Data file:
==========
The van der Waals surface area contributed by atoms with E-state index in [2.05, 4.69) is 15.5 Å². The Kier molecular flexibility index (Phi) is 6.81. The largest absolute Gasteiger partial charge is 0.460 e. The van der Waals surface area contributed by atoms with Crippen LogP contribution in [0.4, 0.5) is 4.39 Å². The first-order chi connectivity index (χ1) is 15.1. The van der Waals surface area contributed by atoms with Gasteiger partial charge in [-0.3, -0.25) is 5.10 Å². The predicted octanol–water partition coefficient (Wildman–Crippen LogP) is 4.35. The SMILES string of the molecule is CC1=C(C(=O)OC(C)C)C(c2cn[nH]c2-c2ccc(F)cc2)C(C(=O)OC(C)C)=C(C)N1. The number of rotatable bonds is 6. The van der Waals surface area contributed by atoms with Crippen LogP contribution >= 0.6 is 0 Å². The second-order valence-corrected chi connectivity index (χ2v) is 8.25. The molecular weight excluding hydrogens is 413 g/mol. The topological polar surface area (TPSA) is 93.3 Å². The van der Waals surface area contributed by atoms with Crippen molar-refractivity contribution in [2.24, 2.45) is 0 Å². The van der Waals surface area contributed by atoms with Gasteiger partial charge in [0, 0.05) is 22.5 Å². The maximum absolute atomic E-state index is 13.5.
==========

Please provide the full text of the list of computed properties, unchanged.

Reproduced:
The van der Waals surface area contributed by atoms with E-state index in [2.05, 4.69) is 15.5 Å². The Kier molecular flexibility index (Phi) is 6.81. The largest absolute Gasteiger partial charge is 0.460 e. The van der Waals surface area contributed by atoms with Crippen LogP contribution in [0.4, 0.5) is 4.39 Å². The first-order chi connectivity index (χ1) is 15.1. The van der Waals surface area contributed by atoms with Gasteiger partial charge in [-0.3, -0.25) is 5.10 Å². The predicted octanol–water partition coefficient (Wildman–Crippen LogP) is 4.35. The SMILES string of the molecule is CC1=C(C(=O)OC(C)C)C(c2cn[nH]c2-c2ccc(F)cc2)C(C(=O)OC(C)C)=C(C)N1. The number of rotatable bonds is 6. The van der Waals surface area contributed by atoms with Crippen LogP contribution >= 0.6 is 0 Å². The second-order valence-corrected chi connectivity index (χ2v) is 8.25. The molecular weight excluding hydrogens is 413 g/mol. The topological polar surface area (TPSA) is 93.3 Å². The van der Waals surface area contributed by atoms with Crippen molar-refractivity contribution in [2.24, 2.45) is 0 Å². The van der Waals surface area contributed by atoms with Gasteiger partial charge in [0, 0.05) is 22.5 Å². The maximum absolute atomic E-state index is 13.5.